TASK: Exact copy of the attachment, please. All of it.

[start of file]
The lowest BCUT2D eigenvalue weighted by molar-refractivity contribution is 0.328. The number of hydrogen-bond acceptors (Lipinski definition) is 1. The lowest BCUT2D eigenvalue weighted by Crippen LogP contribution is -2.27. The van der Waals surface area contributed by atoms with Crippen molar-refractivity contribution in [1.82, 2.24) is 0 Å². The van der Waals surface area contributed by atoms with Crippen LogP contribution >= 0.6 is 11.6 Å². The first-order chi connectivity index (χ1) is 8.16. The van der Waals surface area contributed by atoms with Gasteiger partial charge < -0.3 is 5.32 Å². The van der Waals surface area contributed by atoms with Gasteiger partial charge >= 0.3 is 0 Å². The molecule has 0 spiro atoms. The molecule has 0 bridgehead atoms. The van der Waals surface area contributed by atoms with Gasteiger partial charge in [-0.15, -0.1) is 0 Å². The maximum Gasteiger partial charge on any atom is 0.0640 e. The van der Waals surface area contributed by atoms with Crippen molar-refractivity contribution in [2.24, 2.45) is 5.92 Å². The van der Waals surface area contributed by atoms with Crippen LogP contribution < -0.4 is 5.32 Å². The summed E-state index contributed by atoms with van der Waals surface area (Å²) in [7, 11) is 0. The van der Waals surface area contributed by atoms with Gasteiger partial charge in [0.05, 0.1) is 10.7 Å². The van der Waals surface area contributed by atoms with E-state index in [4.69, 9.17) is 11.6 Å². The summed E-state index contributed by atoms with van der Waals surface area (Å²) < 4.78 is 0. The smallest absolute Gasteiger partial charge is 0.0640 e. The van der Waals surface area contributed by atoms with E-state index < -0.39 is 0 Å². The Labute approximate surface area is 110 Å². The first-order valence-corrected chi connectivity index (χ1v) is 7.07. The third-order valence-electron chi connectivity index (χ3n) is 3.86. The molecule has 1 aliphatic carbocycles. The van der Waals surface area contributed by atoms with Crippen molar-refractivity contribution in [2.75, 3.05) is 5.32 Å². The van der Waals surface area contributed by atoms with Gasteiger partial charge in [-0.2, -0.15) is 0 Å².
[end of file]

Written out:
The lowest BCUT2D eigenvalue weighted by molar-refractivity contribution is 0.328. The number of hydrogen-bond acceptors (Lipinski definition) is 1. The lowest BCUT2D eigenvalue weighted by Crippen LogP contribution is -2.27. The van der Waals surface area contributed by atoms with Crippen molar-refractivity contribution in [1.82, 2.24) is 0 Å². The van der Waals surface area contributed by atoms with Crippen LogP contribution >= 0.6 is 11.6 Å². The first-order chi connectivity index (χ1) is 8.16. The van der Waals surface area contributed by atoms with Gasteiger partial charge < -0.3 is 5.32 Å². The van der Waals surface area contributed by atoms with Gasteiger partial charge >= 0.3 is 0 Å². The molecule has 0 spiro atoms. The molecule has 0 bridgehead atoms. The van der Waals surface area contributed by atoms with Gasteiger partial charge in [-0.15, -0.1) is 0 Å². The maximum Gasteiger partial charge on any atom is 0.0640 e. The van der Waals surface area contributed by atoms with Crippen molar-refractivity contribution in [2.24, 2.45) is 5.92 Å². The van der Waals surface area contributed by atoms with Crippen LogP contribution < -0.4 is 5.32 Å². The summed E-state index contributed by atoms with van der Waals surface area (Å²) in [7, 11) is 0. The van der Waals surface area contributed by atoms with Gasteiger partial charge in [0.05, 0.1) is 10.7 Å². The van der Waals surface area contributed by atoms with E-state index in [4.69, 9.17) is 11.6 Å². The summed E-state index contributed by atoms with van der Waals surface area (Å²) < 4.78 is 0. The smallest absolute Gasteiger partial charge is 0.0640 e. The van der Waals surface area contributed by atoms with E-state index < -0.39 is 0 Å². The Labute approximate surface area is 110 Å². The first-order valence-corrected chi connectivity index (χ1v) is 7.07. The third-order valence-electron chi connectivity index (χ3n) is 3.86. The molecule has 1 aliphatic carbocycles. The van der Waals surface area contributed by atoms with Crippen molar-refractivity contribution in [2.75, 3.05) is 5.32 Å². The van der Waals surface area contributed by atoms with Gasteiger partial charge in [-0.2, -0.15) is 0 Å².